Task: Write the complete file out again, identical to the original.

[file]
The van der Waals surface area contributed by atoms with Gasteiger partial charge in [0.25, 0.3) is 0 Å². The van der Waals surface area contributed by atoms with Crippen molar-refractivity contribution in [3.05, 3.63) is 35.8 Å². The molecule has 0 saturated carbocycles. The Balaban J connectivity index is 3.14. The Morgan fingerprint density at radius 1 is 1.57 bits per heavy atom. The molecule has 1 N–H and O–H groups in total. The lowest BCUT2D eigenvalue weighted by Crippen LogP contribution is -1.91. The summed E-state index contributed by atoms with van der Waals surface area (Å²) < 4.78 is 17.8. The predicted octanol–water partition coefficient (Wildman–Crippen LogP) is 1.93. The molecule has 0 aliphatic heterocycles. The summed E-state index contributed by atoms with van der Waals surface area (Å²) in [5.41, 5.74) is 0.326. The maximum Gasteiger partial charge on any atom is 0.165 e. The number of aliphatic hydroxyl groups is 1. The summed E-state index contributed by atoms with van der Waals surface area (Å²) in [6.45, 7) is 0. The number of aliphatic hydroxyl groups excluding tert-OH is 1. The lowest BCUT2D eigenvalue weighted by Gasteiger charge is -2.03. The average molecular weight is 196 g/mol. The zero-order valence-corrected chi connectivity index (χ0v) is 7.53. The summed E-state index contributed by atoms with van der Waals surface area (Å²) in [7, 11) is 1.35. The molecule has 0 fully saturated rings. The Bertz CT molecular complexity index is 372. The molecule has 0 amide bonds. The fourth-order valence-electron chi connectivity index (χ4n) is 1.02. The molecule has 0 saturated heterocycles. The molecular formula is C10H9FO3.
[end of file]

The van der Waals surface area contributed by atoms with Gasteiger partial charge in [0.25, 0.3) is 0 Å². The van der Waals surface area contributed by atoms with Crippen molar-refractivity contribution in [3.05, 3.63) is 35.8 Å². The molecule has 0 saturated carbocycles. The Balaban J connectivity index is 3.14. The Morgan fingerprint density at radius 1 is 1.57 bits per heavy atom. The molecule has 1 N–H and O–H groups in total. The lowest BCUT2D eigenvalue weighted by Crippen LogP contribution is -1.91. The summed E-state index contributed by atoms with van der Waals surface area (Å²) < 4.78 is 17.8. The predicted octanol–water partition coefficient (Wildman–Crippen LogP) is 1.93. The molecule has 0 aliphatic heterocycles. The summed E-state index contributed by atoms with van der Waals surface area (Å²) in [5.41, 5.74) is 0.326. The maximum Gasteiger partial charge on any atom is 0.165 e. The number of aliphatic hydroxyl groups is 1. The summed E-state index contributed by atoms with van der Waals surface area (Å²) in [6.45, 7) is 0. The number of aliphatic hydroxyl groups excluding tert-OH is 1. The lowest BCUT2D eigenvalue weighted by Gasteiger charge is -2.03. The average molecular weight is 196 g/mol. The zero-order valence-corrected chi connectivity index (χ0v) is 7.53. The summed E-state index contributed by atoms with van der Waals surface area (Å²) in [7, 11) is 1.35. The molecule has 0 fully saturated rings. The Bertz CT molecular complexity index is 372. The molecule has 0 amide bonds. The fourth-order valence-electron chi connectivity index (χ4n) is 1.02. The molecule has 0 saturated heterocycles. The molecular formula is C10H9FO3.